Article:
October 22, 2016 from 1:00 PM to 4:00 PM
The Images in Our Heads curators Vanessa Dion Fletcher and Lindsay Fisher have invited scholar/writer Karleen Pendleton Jiménez, Afro+Goth Poet and multimedium artist Lynx Sainte-Marie, and visual artist Elizabeth Sweeney to consider the role that fantasy and imagination play in changing how we think about difference and disability. Imagining alternative spaces fuels us with the agency to be different, to try on new identities and embodiments, to express individual experience and longing, to disrupt the status quo and to form pathways to change. Through our bodies, our words, our communities and our art, these imaginings find their portals out to the public and find meaning in those who witness, who watch and who carefully listen.
Visit the exhibition website at theimagesinourheads.ca for the digital catalogue, more information about the artists, curators, programming, and exhibition as well as details about accessibility.
Vanessa Dion Fletcher and Lindsay Fisher will provide a guided tour of the exhibition followed by presentations by the following speakers:
- Lynx Sainte-Marie, Multimedium Artist, Activist & Educator
- Karleen Pendleton Jiménez, Associate Professor, School of Education, Trent University
- Elizabeth Sweeney, Manager of Public Programs and ArtReach at the RMG
A complimentary shuttle bus from 401 Richmond in Toronto will be provided. The bus will leave promptly at 12pm and will be unable to wait for late-comers. The Speakers Forum is free to attend, but registration is required. Light refreshments are included. Please state any accommodation requirements when you register. The gallery is barrier-free and there will be ASL interpretation during the symposium. For more information about accessibility at the RMG, please visit our Access page.
Please register using the form below. If you are unable to complete the form, or require assistance, please contact Jennifer Treleaven, Education Co-ordinator, at JTreleaven@rmg.on.ca or call 905-576-3000 ex 114.
Lynx Sainte-Marie is a disabled/chronically ill, non-binary/genderfluid, Afro+Goth Poet of the Jamaican diaspora with ancestral roots indigenous to Africa and the British Isles, living on stolen Anishinaabek, Haudenosaunee and Huron-Wendat land (Greater Toronto Area). A writer, multimedium artist, activist, educator, creator and community builder, Lynx’s work and art is informed by Black feminism(s), collective community love and social, disability and healing justice movements. As a person with various intersections and experiences, Lynx identifies with the struggles and politics of Black, Indigenous, People of Colour (BIPOC), queer and trans people, femmes, bois, gender nonconforming communities, crips, spoonies and survivors of abuse and intergenerational trauma. Lynx has travelled throughout Canada performing poetry, developing and facilitating workshops, presenting on panels and lecturing at colleges, universities, conferences and various other spaces where it is welcome to think critically and interrogate structural oppression.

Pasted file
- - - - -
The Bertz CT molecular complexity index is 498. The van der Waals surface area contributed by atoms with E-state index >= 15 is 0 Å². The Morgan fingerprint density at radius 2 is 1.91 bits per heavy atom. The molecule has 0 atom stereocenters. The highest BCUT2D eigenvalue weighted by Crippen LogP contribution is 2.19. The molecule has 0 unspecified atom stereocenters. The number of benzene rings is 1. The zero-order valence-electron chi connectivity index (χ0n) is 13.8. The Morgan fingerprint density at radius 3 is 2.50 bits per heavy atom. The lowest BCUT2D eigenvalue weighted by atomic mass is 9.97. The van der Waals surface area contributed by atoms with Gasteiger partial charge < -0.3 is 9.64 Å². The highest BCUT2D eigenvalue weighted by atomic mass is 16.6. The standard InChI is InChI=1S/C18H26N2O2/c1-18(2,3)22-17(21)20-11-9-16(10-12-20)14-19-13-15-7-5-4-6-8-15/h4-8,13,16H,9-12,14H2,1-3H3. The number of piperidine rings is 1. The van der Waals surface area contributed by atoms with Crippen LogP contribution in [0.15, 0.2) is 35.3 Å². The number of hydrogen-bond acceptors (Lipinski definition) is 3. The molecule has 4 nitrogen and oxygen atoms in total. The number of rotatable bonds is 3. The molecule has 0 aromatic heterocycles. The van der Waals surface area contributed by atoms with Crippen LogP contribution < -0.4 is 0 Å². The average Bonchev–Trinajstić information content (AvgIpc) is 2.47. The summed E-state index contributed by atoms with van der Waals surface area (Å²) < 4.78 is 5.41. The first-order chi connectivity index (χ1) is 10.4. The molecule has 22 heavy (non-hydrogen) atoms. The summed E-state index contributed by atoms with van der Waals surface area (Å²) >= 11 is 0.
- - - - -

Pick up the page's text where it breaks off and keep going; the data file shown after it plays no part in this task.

Lynx Sainte-Marie will discuss their art practice as a sick, Black, non-binary artist, whose unapologetic existence was dreamt of day&nightly by their ancestors. They will speak to the various ways Black art is a tool of reclamation and liberation, and how visionary justice movements centring healing and community building inform their poetry and worldviews. http://lynxsaintemarie.com
Karleen Pendleton Jiménez is a writer and professor at Trent University. Her books Are You a Boy or a Girl? and How to Get a Girl Pregnant were both Lambda Literary finalists. The first is a children’s book chronicling the adventures and challenges of being of tomboy. The second is a memoir about trying to get pregnant as a Chicana, butch, dyke. She has published numerous short stories and personal essays about lesbian desire, Latina ethnicity, and transgressive gender experience. She has recently completed a study of gender diversity as described by children and youth in rural Ontario, published in her book Tomboys and Other Gender Heroes: Confessions from the Classroom. Her award-winning film Tomboy, has been screened around the world.
“I dream a loving homeland for queer Latin@s through narrative and animation. Attempts at beauty through language soothes, and the limitless animated world brings my ghosts and fantasies together.” – KPJ
Elizabeth Sweeney is the Manager of Public Programs and ArtReach at The Robert McLaughlin Gallery. She is also a visual artist, art gallery educator, accessibility consultant and emerging curator. She has a BFA in Studio Art from Concordia University (2001), a B.Ed from the University Of Ottawa (2005) and an MA in Critical Disability Studies from York University (2012) where she focused on disability art and contemporary curatorial practice. From 2006-2009 Elizabeth was the Accessibility Educator at the National Gallery of Canada and from 2010-2012 she was the Disability Arts Officer at the Canada Council for the Arts. Originally from Yarmouth, Nova Scotia, Elizabeth is a Queer dyslexic who lives with her mixed Indo-Acadian family in Toronto.
Elizabeth will explore the potential of visual art and inclusive exhibition design, to instigate a re-imagining of, once thought to be, stagnant gallery spaces. She will share examples of ways curators and artists can invite and challenge each other to alter and reconsider practices to be more inclusive, and in doing so, create new ways of being with art and with each other.
For more information, please contact Elizabeth Sweeney, Manager of Public Programs and ArtReach at 905-576-3000 x 108, or email@example.com
FREE Shuttle Bus Pickup Time: 11:45pm, 401 Richmond St, Toronto
Depart: 4:30pm, The Robert McLaughlin Art Gallery, Oshawa
Registration is required to reserve your spot on the bus.